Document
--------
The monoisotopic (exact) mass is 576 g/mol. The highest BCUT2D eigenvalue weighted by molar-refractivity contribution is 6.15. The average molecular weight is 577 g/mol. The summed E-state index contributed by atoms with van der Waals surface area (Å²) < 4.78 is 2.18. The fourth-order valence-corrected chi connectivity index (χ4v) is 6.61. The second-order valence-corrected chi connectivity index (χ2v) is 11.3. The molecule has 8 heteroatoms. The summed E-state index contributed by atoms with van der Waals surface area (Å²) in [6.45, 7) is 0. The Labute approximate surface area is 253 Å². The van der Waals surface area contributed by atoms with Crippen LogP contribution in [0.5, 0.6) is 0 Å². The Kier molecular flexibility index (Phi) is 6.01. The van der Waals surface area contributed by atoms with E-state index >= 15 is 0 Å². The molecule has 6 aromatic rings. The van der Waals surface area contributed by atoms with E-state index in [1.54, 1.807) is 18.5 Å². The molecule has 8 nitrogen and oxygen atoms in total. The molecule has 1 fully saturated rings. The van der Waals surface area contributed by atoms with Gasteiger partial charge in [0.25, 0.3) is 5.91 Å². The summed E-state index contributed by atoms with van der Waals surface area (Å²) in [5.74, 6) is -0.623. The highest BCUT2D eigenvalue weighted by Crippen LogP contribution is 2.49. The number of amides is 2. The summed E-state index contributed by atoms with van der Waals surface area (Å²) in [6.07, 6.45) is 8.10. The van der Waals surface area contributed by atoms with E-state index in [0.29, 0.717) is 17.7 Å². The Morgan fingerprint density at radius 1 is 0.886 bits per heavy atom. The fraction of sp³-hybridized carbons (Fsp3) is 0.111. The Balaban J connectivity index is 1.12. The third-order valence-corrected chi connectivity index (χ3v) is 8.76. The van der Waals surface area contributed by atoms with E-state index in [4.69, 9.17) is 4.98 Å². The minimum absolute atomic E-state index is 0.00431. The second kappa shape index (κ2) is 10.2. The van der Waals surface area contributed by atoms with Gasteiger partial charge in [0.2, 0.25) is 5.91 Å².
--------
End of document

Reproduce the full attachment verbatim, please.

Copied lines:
The monoisotopic (exact) mass is 576 g/mol. The highest BCUT2D eigenvalue weighted by molar-refractivity contribution is 6.15. The average molecular weight is 577 g/mol. The summed E-state index contributed by atoms with van der Waals surface area (Å²) < 4.78 is 2.18. The fourth-order valence-corrected chi connectivity index (χ4v) is 6.61. The second-order valence-corrected chi connectivity index (χ2v) is 11.3. The molecule has 8 heteroatoms. The summed E-state index contributed by atoms with van der Waals surface area (Å²) in [6.45, 7) is 0. The Labute approximate surface area is 253 Å². The van der Waals surface area contributed by atoms with Crippen LogP contribution in [0.5, 0.6) is 0 Å². The Kier molecular flexibility index (Phi) is 6.01. The van der Waals surface area contributed by atoms with E-state index >= 15 is 0 Å². The molecule has 6 aromatic rings. The van der Waals surface area contributed by atoms with E-state index in [1.54, 1.807) is 18.5 Å². The molecule has 8 nitrogen and oxygen atoms in total. The molecule has 1 fully saturated rings. The van der Waals surface area contributed by atoms with Gasteiger partial charge in [0.25, 0.3) is 5.91 Å². The summed E-state index contributed by atoms with van der Waals surface area (Å²) in [5.74, 6) is -0.623. The highest BCUT2D eigenvalue weighted by Crippen LogP contribution is 2.49. The number of amides is 2. The summed E-state index contributed by atoms with van der Waals surface area (Å²) in [6.07, 6.45) is 8.10. The van der Waals surface area contributed by atoms with E-state index in [0.29, 0.717) is 17.7 Å². The Morgan fingerprint density at radius 1 is 0.886 bits per heavy atom. The fraction of sp³-hybridized carbons (Fsp3) is 0.111. The Balaban J connectivity index is 1.12. The third-order valence-corrected chi connectivity index (χ3v) is 8.76. The van der Waals surface area contributed by atoms with E-state index in [4.69, 9.17) is 4.98 Å². The minimum absolute atomic E-state index is 0.00431. The second kappa shape index (κ2) is 10.2. The van der Waals surface area contributed by atoms with Gasteiger partial charge in [0.2, 0.25) is 5.91 Å².